Although, at first blush, this "proper adjustment" provision may appear agreeable, there are problems and ambiguities associated with it. In the first instance, the adjustment only applies to prior "taxable" gifts. It thus appears that there will be no adjustment for annual exclusion gifts to a trust which are covered by Crummey powers, for example. Thus, if all contributions to the trust over the years were covered by the annual gift tax exclusion, but the gift tax value of the trust's assets is now $500,000, there will be a $500,000 taxable gift (presumably not covered at all by annual gift tax exclusions, unless "deemed gifts" are covered by the Crummey withdrawal language) if the trust assets are distributed to one or more beneficiaries during the deemed owner's lifetime, with no adjustment for the fact that all contributions to the trust were covered by the annual gift tax exclusion.
It is likewise not clear how the "to account for amounts treated previously as taxable gifts" language will apply if there are other taxable gifts by the grantor to the same persons during the previous years. For example, what if the grantor made a $15,000 annual exclusion amount outright gift and a $15,000 annual exclusion amount Crummey gift to the same person during a previous year? Will the grantor be able to treat the annual exclusion amount as applying to the outright gift, and thereby receive a greater "proper adjustment" when the distribution from the trust is made? Presumably there will be some apportioning of the annual gift tax exclusion between the two previous gifts, based on the relative value of the gifts, but it would be much preferable if Congress would simply clarify this situation now with appropriate language, prior to voting on the Act.
The Act also infers that the deemed gifts would not be subject to the Section 2035 gifts within three years of death rules. This is because the Act employs the phrase, "for purposes of chapter 12," whereas Section 2035 is not based on transfers "for purposes of chapter 12," but is rather based on actual (i.e., not deemed) transfers, and the Act does not appear to change this basis. A proper understanding of this situation will be crucial if a life insurance policy is distributed out of the trust within three years of the deemed owner's death.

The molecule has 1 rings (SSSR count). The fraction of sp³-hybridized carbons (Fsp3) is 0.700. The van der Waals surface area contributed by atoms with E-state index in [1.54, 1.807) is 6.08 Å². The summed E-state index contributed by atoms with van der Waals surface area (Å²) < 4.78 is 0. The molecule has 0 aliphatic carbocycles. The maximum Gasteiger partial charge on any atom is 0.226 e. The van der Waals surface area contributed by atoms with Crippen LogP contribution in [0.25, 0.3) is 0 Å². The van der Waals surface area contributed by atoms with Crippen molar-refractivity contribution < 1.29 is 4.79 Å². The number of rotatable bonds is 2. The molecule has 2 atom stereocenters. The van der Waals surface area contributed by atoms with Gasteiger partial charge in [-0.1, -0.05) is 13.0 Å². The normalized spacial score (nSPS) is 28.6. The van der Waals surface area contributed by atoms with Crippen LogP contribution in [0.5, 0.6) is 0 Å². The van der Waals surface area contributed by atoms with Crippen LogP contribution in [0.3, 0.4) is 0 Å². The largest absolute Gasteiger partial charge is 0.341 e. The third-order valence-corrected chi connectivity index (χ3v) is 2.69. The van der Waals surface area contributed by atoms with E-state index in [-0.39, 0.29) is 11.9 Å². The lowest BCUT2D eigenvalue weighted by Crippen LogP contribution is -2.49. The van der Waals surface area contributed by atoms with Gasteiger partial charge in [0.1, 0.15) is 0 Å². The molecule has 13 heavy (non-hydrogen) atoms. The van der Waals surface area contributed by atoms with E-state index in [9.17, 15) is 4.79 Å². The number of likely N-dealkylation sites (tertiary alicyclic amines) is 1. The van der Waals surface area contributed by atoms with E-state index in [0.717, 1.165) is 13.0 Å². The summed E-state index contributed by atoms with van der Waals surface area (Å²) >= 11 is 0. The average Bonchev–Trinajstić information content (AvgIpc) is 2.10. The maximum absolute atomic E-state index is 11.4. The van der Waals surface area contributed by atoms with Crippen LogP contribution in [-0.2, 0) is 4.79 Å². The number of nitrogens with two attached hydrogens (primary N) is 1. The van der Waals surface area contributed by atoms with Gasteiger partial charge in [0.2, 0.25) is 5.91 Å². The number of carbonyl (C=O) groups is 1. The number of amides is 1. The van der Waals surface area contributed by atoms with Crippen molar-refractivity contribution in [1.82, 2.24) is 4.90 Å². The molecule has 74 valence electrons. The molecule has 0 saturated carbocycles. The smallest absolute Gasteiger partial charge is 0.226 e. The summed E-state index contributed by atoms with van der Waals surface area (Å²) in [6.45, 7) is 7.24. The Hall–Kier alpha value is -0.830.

For grantor trusts established on or after the date of enactment of the Act, as well as for grantor trusts established before date of enactment of the Act which are added to later, the applicable portion will be includible in the grantor's gross estate at death, presumably using an approach similar to current IRC Section 2035 and following. The Act provides that "proper adjustment shall be made with respect to the amounts so included in the gross estate . . . to account for amounts treated previously as taxable gifts under chapter 12 with respect to previous transfers to the trust by the deemed owner." This bill language is somewhat confusing, as IRC Section 2001(b)(2) would already remove this portion of the decedent's prior taxable gifts from the term "adjusted taxable gifts."
Minimizing the Effect of the New Grantor Trust Rules
For new arrangements established on after the date of enactment of the Act, as well as for arrangements established before date of enactment of the Act which will require future contributions, the goal will often now be to eliminate or at least minimize the extent to which the trust will be treated as a grantor trust under the Internal Revenue Code ("the Code"). In the case of a so-called "spousal access trust," for example, grantor trust status can be minimized by placing a limit on the percentage of the trust income or principal which the spouse may receive each year, e.g., to five percent. Under new Section 2901(a)(1) of the Code, as proposed, this should mean that only five percent of the trust principal would be includible in the grantor's gross estate at death. The trust instrument could then call for the removal of the five percent limitation after the grantor's death. [Note that, unlike IRC Section 678(a)(2), there is no argument under IRC Section 677 that an annual "release or modification" of a spouse's discretionary income or principal right increases the portion of the trust of which the grantor would be considered the deemed owner.] For irrevocable life insurance trusts, the trust can be drafted to disallow the use of trust "income" (as that term is construed for purposes of IRC Section 677) to pay premiums, and otherwise ensure that the grantor will not be treated as a deemed owner of the trust, e.g., by excluding a power to substitute and the ability of the grantor's spouse to receive income or principal from the trust during the grantor's lifetime. A power in an independent trustee to lend funds to the grantor, with adequate interest and security, should also be permissible.